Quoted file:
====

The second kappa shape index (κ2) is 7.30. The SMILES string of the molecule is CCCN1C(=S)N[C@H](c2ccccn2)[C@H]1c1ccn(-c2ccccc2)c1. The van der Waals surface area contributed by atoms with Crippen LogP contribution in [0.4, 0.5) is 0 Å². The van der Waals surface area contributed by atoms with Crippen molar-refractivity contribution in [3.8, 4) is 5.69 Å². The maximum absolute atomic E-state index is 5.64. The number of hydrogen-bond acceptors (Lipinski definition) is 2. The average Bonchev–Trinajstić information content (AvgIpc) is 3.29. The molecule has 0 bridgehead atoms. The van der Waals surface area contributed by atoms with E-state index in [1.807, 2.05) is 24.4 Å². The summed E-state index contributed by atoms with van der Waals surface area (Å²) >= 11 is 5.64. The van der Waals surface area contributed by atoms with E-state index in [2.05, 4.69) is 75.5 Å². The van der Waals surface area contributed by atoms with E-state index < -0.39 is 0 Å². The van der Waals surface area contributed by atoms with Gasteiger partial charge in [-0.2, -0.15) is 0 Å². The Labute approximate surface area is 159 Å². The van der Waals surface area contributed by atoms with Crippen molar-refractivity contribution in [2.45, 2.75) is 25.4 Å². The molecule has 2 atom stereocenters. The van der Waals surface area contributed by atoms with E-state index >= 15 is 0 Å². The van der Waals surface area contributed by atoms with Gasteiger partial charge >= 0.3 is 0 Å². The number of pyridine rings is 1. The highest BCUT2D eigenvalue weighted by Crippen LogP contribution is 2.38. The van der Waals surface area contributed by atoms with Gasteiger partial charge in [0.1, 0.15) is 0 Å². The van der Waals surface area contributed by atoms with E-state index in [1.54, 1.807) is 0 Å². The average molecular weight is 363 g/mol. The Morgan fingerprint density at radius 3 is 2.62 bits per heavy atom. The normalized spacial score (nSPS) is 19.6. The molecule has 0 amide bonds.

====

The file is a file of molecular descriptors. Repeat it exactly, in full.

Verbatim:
The second kappa shape index (κ2) is 7.30. The SMILES string of the molecule is CCCN1C(=S)N[C@H](c2ccccn2)[C@H]1c1ccn(-c2ccccc2)c1. The van der Waals surface area contributed by atoms with Crippen LogP contribution in [0.4, 0.5) is 0 Å². The van der Waals surface area contributed by atoms with Crippen molar-refractivity contribution in [3.8, 4) is 5.69 Å². The maximum absolute atomic E-state index is 5.64. The number of hydrogen-bond acceptors (Lipinski definition) is 2. The average Bonchev–Trinajstić information content (AvgIpc) is 3.29. The molecule has 0 bridgehead atoms. The van der Waals surface area contributed by atoms with E-state index in [1.807, 2.05) is 24.4 Å². The summed E-state index contributed by atoms with van der Waals surface area (Å²) >= 11 is 5.64. The van der Waals surface area contributed by atoms with E-state index in [2.05, 4.69) is 75.5 Å². The van der Waals surface area contributed by atoms with E-state index < -0.39 is 0 Å². The van der Waals surface area contributed by atoms with Gasteiger partial charge in [-0.2, -0.15) is 0 Å². The Labute approximate surface area is 159 Å². The van der Waals surface area contributed by atoms with Crippen molar-refractivity contribution in [2.45, 2.75) is 25.4 Å². The molecule has 2 atom stereocenters. The van der Waals surface area contributed by atoms with E-state index >= 15 is 0 Å². The van der Waals surface area contributed by atoms with Gasteiger partial charge >= 0.3 is 0 Å². The number of pyridine rings is 1. The highest BCUT2D eigenvalue weighted by Crippen LogP contribution is 2.38. The van der Waals surface area contributed by atoms with Gasteiger partial charge in [0.1, 0.15) is 0 Å². The van der Waals surface area contributed by atoms with E-state index in [1.54, 1.807) is 0 Å². The average molecular weight is 363 g/mol. The Morgan fingerprint density at radius 3 is 2.62 bits per heavy atom. The normalized spacial score (nSPS) is 19.6. The molecule has 0 amide bonds.